CRS Issue Statement on Civil Rights and Discrimination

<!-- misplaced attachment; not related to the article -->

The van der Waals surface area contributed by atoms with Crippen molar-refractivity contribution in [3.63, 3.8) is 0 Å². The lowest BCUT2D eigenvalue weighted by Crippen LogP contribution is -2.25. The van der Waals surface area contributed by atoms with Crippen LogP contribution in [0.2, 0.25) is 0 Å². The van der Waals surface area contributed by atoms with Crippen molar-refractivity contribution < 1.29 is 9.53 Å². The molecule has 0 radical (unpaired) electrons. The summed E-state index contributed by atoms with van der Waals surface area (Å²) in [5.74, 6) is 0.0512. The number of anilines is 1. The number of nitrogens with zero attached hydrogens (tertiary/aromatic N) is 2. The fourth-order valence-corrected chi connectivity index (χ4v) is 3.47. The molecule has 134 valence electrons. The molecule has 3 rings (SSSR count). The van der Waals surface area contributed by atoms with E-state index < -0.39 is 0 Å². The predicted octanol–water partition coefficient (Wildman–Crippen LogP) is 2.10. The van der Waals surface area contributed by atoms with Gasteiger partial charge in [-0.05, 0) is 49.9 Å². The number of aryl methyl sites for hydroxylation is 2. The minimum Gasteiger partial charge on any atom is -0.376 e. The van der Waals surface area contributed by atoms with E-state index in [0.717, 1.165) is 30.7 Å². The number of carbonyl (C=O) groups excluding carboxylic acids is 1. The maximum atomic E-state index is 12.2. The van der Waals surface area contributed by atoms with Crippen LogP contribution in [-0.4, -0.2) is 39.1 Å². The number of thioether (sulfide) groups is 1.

. CRS Issue Statement on Civil Rights and Discrimination Jody Feder, Coordinator Legislative Attorney January 14, 2010 Congressional Research Service 7-5700 www.crs.gov IS40265 CRS Report for Congress Prepared for Members and Committees of Congress . CRS Issue Statement on Civil Rights and Discrimination U nder federal law, an array of civil rights statutes, as well as several constitutional provisions, are available to protect individuals from discrimination. Notably, the types of discrimination that these laws prohibit and the circumstances under which they operate vary considerably. Whether to amend these statutes and how to respond to constitutional developments in this area are two important questions that will confront the second session of the 111th Congress as it considers whether it wishes to expand or contract the civil rights of protected individuals. One civil rights issue in which Congress has demonstrated a long-standing interest is race discrimination, and the 111th Congress is no exception. For example, Congress is likely to remain interested in affirmative action issues and may wish to consider additional strategies to promote minority opportunity in jobs and governmental contracting. In the wake of a Federal Circuit ruling curtailing the use of minority contracting preferences, Congress may also wish to consider legislative changes that encourage constitutionally permissible methods of promoting racial diversity in government programs. Meanwhile, in light of various discrimination lawsuits filed against the U.S. Department of Agriculture by black, Native American, Hispanic, and female farmers, Congress may also wish to consider legislative options for assisting minority farmers who may have suffered discrimination when seeking to obtain farm loans. Issues involving sex discrimination are also high on the congressional agenda. For example, some Members have a longstanding concern about the comparatively low pay of women and the pace at which the gender wage gap has shrunk, and the 111th Congress has already taken significant action on two bills relating to such pay discrimination. One of these bills, which would amend the Equal Pay Act, has passed the House of Representatives and may be taken up by the Senate during the second congressional session. The other bill, the Lilly Ledbetter Fair Pay Act of 2009, has already been enacted into law. This legislation supersedes the controversial 2007 Supreme Court decision in Ledbetter v. Goodyear Tire & Rubber Co., Inc., that made it more difficult for employees to sue for pay discrimination under Title VII of the Civil Rights Act. The Supreme Court has also recently issued decisions in at least three other cases involving sex discrimination, and Congress may wish to continue monitoring legal developments in this area. In recent years, the debate about the rights and protections that should be afforded to gay people has been intense, and the second session of the 111th Congress is likely to confront controversial questions regarding this issue. For example, current employment discrimination laws exclude sexual orientation as a protected class, and legislation that would amend such laws to cover sexual orientation passed the House in the 110th Congress and may be taken up again by the 111th Congress, which has already held several hearings on the proposed Employment NonDiscrimination Act. Meanwhile, although legal developments regarding same-sex marriage and same-sex adoption have largely taken place at the state level, Congress may contemplate federal legislation on these subjects. Congress may also take action on other legislative proposals that address issues involving sexual orientation, including a bill that would repeal the current ban on gays in the military, a bill that would extend certain federal benefits to the domestic partners of federal employees, and a bill that would repeal the Defense of Marriage Act. Finally, the 111th Congress passed legislation that expands the scope of hate crime statutes to cover crimes based on sexual orientation or gender identity, and legislators may wish to monitor the implementation of these amendments. In addition to these controversial legislative proposals, other civil rights issues may appear on the congressional agenda during the second session. For example, as a result of the recent Supreme Court decision in Gross v. FBL Financial Services, Inc., it may be more difficult for employees to Congressional Research Service 1 . CRS Issue Statement on Civil Rights and Discrimination bring claims under the Age Discrimination in Employment Act (ADEA) when age is only one of several factors motivating an adverse employment decision. As it did in response to the Ledbetter decision, the 111th Congress may wish to legislatively repeal the Gross decision by amending the ADEA, and several bills that would do so have been introduced. In addition, the issue of whether religious organizations that receive federal funds may discriminate on the basis of religion when hiring has generated significant legislative controversy in recent years and may continue to do so during the second session of the 111th Congress. Meanwhile, amendments to the Americans with Disabilities Act were enacted in the 110th Congress to respond to Supreme Court decisions that limited the definition of disability. Proposed regulations have been published regarding the definition of disability, and the 111th Congress will continue to be involved in oversight. Congress may also want to consider reauthorizing the U.S. Commission on Civil Rights, which has been reauthorized a number of times since its creation in 1957. Although Congress has continued to appropriate funds for the Commission, its most recent authorization expired on September 30, 1996. Finally, a recent Supreme Court decision restricted the protective scope of Section 2 of the Voting Rights Act to minority groups that constitute less than half the population of a legislative district, and this case may result in Congress considering legislation on the topic. This voting rights decision, as well as many other civil rights issues, may be addressed during the second session of the 111th Congress. Issue Team Members Jody Feder, Coordinator Legislative Attorney jfeder@crs.loc.gov, 7-8088 Garrine P. Laney Analyst in Social Policy glaney@crs.loc.gov, 7-2518 Cynthia Brougher Legislative Attorney cbrougher@crs.loc.gov, 7-9121 Linda Levine Specialist in Labor Economics llevine@crs.loc.gov, 7-7756 David F. Burrelli Specialist in Military Manpower Policy dburrelli@crs.loc.gov, 7-8033 Alison M. Smith Legislative Attorney amsmith@crs.loc.gov, 7-6054 Todd Garvey Legislative Attorney tgarvey@crs.loc.gov, 7-0174 Joyce Thorpe Information Research Specialist jthorpe@crs.loc.gov, 7-9081 Nancy Lee Jones Legislative Attorney njones@crs.loc.gov, 7-6976 Carol J. Toland Legislative Attorney ctoland@crs.loc.gov, 7-4659 William J. Krouse Specialist in Domestic Security and Crime Policy wkrouse@crs.loc.gov, 7-2225 L. Paige Whitaker Legislative Attorney lwhitaker@crs.loc.gov, 7-5477 Congressional Research Service 2